Regarding the study — sodium and salt are two different things. 1 gram of salt = 400 mg sodium (the remaining 600 mg are chloride). It’s problematic when people use the two terms as synonyms (when people are told they should “have no more than 5 grams of salt a day”, they erroneously think that means 5,000 mg of sodium!).

    12. Andrew @ Eating Rulres said on August 2nd, 2011

      Yep, I completely agree with you that the options which they market as “healthful” aren’t truly so.

      My point was that one can get a healthful salad at Subway — even without sunflower seeds or beans. (Spinach, avocado, onion, tomato, bell pepper, and cucumber are all good choices.) Moreover, by getting a salad like that, it’s possible to get a healthier meal at Subway than it is at, say, McDonald’s. But just because it’s possible doesn’t mean anyone other than me is doing it — so it’s kind of a moot point anyway. Sigh.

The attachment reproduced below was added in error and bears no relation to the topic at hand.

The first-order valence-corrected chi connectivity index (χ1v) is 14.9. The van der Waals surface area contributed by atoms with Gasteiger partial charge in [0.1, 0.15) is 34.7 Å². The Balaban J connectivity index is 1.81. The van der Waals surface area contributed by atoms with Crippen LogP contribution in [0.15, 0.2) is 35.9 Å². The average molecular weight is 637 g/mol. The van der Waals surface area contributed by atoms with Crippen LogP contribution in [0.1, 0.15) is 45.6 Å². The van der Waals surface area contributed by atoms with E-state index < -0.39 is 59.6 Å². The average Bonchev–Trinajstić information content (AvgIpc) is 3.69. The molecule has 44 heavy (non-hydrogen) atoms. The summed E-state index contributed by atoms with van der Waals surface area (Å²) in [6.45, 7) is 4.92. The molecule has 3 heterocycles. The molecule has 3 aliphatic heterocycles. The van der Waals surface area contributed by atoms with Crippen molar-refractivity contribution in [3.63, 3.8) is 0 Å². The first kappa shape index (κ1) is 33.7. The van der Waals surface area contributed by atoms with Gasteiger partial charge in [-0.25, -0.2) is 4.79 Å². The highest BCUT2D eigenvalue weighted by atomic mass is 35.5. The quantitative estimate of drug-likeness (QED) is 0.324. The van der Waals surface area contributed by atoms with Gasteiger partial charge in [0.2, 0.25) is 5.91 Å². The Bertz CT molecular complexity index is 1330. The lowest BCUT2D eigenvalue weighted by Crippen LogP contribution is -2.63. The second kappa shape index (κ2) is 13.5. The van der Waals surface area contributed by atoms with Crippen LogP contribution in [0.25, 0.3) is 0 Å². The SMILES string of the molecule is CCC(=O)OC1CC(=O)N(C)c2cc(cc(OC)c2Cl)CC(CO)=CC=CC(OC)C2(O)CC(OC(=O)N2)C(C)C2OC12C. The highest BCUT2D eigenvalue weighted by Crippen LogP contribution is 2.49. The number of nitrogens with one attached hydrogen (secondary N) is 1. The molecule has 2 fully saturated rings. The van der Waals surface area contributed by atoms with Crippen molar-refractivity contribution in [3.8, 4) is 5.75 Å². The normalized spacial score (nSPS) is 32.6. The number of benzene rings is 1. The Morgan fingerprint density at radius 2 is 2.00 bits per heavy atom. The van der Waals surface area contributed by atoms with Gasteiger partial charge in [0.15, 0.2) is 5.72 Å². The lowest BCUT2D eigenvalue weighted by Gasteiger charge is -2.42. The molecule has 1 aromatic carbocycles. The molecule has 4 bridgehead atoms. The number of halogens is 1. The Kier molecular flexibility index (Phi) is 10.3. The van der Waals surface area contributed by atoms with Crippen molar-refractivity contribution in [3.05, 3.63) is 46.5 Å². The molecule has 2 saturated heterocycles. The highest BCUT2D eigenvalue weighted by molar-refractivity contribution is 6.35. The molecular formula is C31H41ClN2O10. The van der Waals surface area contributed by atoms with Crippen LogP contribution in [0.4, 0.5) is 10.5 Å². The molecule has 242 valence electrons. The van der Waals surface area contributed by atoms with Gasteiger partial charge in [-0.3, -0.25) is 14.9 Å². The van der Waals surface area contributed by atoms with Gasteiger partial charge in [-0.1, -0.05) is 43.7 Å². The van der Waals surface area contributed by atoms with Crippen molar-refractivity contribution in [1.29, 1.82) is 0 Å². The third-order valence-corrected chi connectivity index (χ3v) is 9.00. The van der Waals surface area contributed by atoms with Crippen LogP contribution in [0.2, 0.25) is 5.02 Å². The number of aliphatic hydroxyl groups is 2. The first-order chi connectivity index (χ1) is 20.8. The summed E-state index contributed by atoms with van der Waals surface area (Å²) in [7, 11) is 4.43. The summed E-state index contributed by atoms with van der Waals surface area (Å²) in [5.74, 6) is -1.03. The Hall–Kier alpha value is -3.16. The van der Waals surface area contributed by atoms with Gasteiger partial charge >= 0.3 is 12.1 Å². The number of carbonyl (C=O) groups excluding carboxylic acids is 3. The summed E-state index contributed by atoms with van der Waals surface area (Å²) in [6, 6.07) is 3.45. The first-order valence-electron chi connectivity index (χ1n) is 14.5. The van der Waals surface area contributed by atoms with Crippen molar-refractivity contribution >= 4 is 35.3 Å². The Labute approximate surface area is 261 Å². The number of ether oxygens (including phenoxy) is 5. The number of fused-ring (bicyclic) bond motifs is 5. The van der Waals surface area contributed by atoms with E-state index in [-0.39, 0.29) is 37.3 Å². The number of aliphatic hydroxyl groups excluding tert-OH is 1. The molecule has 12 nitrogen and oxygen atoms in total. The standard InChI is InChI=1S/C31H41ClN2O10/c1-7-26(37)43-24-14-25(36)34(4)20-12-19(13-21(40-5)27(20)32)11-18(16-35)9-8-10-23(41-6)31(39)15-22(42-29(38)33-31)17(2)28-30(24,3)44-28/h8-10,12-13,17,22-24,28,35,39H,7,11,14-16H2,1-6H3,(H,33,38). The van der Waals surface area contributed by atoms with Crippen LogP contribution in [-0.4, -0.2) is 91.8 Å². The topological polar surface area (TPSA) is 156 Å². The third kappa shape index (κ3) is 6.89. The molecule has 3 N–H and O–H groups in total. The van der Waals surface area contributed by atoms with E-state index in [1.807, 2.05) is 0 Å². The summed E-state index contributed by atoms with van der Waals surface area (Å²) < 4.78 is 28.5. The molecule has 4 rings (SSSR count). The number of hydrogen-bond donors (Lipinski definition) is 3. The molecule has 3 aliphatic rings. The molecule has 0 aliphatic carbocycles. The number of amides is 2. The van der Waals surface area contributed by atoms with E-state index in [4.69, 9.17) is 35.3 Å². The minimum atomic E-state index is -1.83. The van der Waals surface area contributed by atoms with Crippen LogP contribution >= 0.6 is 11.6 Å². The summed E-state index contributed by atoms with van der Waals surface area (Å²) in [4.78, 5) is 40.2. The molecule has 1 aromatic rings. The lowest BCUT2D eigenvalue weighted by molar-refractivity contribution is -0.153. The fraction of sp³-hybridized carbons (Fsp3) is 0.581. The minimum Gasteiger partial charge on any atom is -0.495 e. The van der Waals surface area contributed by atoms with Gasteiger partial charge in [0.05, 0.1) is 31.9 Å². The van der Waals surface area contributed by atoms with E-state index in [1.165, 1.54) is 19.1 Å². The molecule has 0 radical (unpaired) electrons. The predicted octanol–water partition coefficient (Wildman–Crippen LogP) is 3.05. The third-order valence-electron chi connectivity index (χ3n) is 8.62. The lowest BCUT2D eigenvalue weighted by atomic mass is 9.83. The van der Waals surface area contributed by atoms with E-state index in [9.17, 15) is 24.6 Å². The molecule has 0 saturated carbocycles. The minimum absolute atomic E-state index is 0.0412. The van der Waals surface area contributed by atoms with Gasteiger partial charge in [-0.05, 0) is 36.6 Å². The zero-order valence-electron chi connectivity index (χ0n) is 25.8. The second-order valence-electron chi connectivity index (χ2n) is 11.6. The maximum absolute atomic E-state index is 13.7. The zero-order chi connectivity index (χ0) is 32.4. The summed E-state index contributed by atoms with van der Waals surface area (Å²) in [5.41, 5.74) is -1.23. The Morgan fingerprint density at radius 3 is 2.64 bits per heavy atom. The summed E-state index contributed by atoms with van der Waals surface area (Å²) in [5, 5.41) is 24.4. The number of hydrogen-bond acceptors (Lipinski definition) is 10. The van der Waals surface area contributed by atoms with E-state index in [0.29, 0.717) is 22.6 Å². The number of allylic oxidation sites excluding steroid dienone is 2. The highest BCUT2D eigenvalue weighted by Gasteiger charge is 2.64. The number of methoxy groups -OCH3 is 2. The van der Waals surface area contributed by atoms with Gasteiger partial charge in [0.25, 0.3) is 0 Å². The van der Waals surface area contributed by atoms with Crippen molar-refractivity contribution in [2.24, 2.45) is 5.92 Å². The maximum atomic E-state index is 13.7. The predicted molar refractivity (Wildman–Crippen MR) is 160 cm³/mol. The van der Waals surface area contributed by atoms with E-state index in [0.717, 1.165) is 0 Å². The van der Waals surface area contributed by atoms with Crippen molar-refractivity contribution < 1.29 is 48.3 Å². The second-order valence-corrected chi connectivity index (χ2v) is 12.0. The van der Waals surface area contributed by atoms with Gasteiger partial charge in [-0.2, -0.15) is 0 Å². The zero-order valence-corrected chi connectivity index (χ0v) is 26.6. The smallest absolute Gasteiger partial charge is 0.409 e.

Thanks for the clarification on salt vs. sodium. I’m always careful to use the word “sodium,” but when reading the summary, I clearly missed that they looked at “salt” quantities instead!

    13. Nora said on August 2nd, 2011

      “Health-washing” is a great term.

      I was explaining the Happy Meal changes to my husband the other day and he said “well, what could they do to make you happy?” And I realized the answer meant changing their menu so that it was no longer recognizable as fast food, which would send most of their customers straight to Burger King and KFC. Regulating fast food advertising and cutting corn and soy subsidies is the only real answer.

    14. Andy Bellatti said on August 2nd, 2011

      Nora,

      Exactly. And, I would also add not trying to pass publicity stunts as “healthful”.

    15. John Huerta said on August 3rd, 2011

      I totally agree

    16. Kim M. said on August 8th, 2011

      The most irritating thing for me regarding Subway is that, according to Bloomberg Business Week, the company’s CEO and co-founder is an M.D. I guess they’re just trying to drum up business with those ads, both for Subway and for physicians’ practices worldwide.